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Putting a governor on democracy, or Who cares who the people voted for...

The sad story of South Dakota's Senator Tim Johnson's stroke is newsworthy for many reasons. Mostly we all (well, probably almost all of us) wish him well and many of us will pray for his recovery.

The secondary story here is what happens if Senator Johnson doesn't recover or has to resign from the senate because of incapacitation. I certainly don't want to conflate the importance of the two stories, but the political aspect of the secondary story leads into a large pet peeve of mine.

When a senator leaves office in the middle of his/her term for any reason, the Governor of the state from which the senator was elected gets to name the interim replacement for the senator.

Most of the time, the Governor will name an interim from the Governor's political party. The problem I have (and I don't think I'm alone) is that the people may have voted for someone from the OPPOSITE party. I realize that the Senate is the lesser democratic (small 'd' democratic) of the two bodies, but I do not understand why the will of the people can be thwarted in such a manner.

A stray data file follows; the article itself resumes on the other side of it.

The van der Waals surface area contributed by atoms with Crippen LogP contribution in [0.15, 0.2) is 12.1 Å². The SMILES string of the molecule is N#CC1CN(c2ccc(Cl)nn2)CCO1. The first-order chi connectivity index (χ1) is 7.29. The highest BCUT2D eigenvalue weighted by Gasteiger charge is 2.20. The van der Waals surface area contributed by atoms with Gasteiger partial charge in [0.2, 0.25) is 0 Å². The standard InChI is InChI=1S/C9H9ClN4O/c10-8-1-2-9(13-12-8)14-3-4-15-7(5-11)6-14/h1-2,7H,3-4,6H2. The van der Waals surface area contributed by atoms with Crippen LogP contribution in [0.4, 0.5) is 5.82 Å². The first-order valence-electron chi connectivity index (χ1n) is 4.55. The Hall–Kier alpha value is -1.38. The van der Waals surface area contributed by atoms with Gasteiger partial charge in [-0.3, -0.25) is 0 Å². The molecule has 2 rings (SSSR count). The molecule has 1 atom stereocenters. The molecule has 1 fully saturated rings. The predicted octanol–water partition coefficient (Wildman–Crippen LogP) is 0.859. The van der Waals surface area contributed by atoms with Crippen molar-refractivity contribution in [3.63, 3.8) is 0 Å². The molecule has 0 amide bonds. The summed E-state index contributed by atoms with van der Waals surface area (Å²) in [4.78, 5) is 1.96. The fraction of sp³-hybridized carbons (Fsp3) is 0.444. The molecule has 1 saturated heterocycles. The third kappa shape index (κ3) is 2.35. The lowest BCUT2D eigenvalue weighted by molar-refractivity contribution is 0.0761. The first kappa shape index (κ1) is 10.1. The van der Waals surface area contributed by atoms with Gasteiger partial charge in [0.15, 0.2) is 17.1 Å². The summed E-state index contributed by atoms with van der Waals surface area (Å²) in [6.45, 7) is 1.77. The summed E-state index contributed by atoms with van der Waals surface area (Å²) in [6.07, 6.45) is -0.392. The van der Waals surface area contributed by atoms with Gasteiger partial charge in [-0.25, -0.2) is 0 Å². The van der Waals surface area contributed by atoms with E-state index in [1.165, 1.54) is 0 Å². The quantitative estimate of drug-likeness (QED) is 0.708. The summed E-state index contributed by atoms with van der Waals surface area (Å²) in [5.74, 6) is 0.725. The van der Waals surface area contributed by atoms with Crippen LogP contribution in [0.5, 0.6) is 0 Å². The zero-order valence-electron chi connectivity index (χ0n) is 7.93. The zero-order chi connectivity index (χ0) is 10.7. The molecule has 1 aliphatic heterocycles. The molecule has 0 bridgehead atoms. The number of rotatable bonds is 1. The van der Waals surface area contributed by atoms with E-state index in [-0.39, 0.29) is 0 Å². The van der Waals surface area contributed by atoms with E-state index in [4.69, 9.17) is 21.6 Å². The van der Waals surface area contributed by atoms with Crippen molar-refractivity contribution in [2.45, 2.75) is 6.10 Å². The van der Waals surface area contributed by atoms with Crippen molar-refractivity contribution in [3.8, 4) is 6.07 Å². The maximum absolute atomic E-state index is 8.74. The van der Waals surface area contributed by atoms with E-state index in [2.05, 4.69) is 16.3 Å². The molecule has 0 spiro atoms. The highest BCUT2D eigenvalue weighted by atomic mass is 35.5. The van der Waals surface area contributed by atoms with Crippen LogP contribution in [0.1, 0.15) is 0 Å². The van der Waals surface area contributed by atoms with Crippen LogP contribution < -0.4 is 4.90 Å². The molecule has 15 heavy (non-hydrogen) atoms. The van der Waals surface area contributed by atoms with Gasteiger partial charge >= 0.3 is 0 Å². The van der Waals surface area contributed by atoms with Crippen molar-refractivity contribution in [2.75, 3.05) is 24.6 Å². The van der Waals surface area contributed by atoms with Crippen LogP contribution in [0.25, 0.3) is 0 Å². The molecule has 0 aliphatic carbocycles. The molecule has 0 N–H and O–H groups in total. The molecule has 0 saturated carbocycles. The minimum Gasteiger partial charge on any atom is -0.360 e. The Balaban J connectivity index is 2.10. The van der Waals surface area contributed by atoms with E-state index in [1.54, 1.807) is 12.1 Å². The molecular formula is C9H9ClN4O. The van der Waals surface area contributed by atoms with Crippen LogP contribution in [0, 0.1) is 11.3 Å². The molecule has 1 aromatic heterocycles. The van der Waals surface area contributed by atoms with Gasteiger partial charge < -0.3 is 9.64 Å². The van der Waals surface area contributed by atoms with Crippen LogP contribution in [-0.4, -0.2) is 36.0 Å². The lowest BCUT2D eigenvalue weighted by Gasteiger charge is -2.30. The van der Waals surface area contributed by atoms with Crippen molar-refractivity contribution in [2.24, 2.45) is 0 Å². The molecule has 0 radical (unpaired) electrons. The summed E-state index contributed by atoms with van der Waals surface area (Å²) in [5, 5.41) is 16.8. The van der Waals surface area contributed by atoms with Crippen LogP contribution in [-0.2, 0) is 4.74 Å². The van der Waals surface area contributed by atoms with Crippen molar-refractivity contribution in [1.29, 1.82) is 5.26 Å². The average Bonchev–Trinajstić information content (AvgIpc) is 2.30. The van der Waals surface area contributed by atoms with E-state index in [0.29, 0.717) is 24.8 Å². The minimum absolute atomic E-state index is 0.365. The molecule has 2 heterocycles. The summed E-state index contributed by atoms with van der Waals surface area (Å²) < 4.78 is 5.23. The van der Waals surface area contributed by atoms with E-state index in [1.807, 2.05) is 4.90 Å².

In this case, the control of the Senate hangs in the balance. My beef isn't that a Republican will be named in South Dakota to replace Senator Johnson (in the worst case scenario)...I don't care if the senator in question is Republican, Democratic, Green, Socialist, or Pleistocene. If the governor doesn't replace the vacancy with a member of the party that left office prematurely, the governor is not only turning his back on the majority of the people in the state that bothered to vote, he is saying that his 'vote' is more important than the people.

Most of all, I want Senator Johnson to recover. That is clearly the best 'solution' here.

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About me

  • I'm John H
  • From Salemtown, Tennessee, United States
  • Cruising past 50, my wife and I have reared three kids and several dogs. I work for state government and daily conspire to deflate bureacracy.
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